Ardit Sulce

Where do I learn Python? How can I learn Python basics? Can I learn Python? What is the best online course to learn Python? These types of questions often show up on community forums like Quora and Reddit. So, how do you learn Python? Simple, you just start. Yes, learn Python at this moment. In this step-by-step article.

Do it before you get busy with the next thing you are doing. Once you get started, you will love it and want to explore all the Python libraries. If you are interested in web development, you might want to try the Python web frameworks that will speed up the development of web applications. If you are interested in data science, there are plenty of libraries that will help you crunch big data and give you answers.

But we are getting ahead of ourselves. First, let’s cover the basics of writing code in Python with these step-by-step instructions. Learn Python now through the following easy steps:

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Step 1: Download and install Python.

Whether you are on Windows, Mac, or Linux, you can download Python from the Python official website. A good idea is to download version 3 of Python.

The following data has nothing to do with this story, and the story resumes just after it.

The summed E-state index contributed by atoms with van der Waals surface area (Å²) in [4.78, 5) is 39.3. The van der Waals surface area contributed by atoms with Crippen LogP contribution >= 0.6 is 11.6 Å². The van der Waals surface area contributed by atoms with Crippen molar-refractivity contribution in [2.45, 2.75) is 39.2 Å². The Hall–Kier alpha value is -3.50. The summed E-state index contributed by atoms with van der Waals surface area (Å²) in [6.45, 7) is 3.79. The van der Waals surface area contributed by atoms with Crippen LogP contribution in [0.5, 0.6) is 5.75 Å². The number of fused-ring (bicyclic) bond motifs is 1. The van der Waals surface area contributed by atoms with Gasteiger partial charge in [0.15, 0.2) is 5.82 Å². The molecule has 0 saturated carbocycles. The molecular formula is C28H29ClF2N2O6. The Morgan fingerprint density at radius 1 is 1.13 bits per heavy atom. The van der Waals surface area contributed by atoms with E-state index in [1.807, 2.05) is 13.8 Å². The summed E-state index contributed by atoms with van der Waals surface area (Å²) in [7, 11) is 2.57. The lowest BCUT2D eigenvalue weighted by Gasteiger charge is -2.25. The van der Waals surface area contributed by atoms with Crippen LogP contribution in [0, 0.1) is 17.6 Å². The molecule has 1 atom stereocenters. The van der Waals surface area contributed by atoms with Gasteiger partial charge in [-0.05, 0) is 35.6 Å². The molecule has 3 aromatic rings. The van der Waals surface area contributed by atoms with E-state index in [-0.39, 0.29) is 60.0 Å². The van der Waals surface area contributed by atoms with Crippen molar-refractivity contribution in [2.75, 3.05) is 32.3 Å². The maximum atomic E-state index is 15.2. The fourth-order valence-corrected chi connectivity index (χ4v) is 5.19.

Once you have downloaded the latest Python, install it.

Step 2: Create and execute your first Python program.

Once you have installed Python, you can create your first Python program following these steps:

  1. Create an empty file and inside the file type in this: 
print("It's working")

Name the file something like script.py where .py is the file extension associated with Python programs.

2. That’s it.

To execute your program, open the terminal/command line and type in python and the full path to your file. For instance, if your file is in a folder called test and is in your C drive, you would need to type this in your command line:

python C:\test\script.py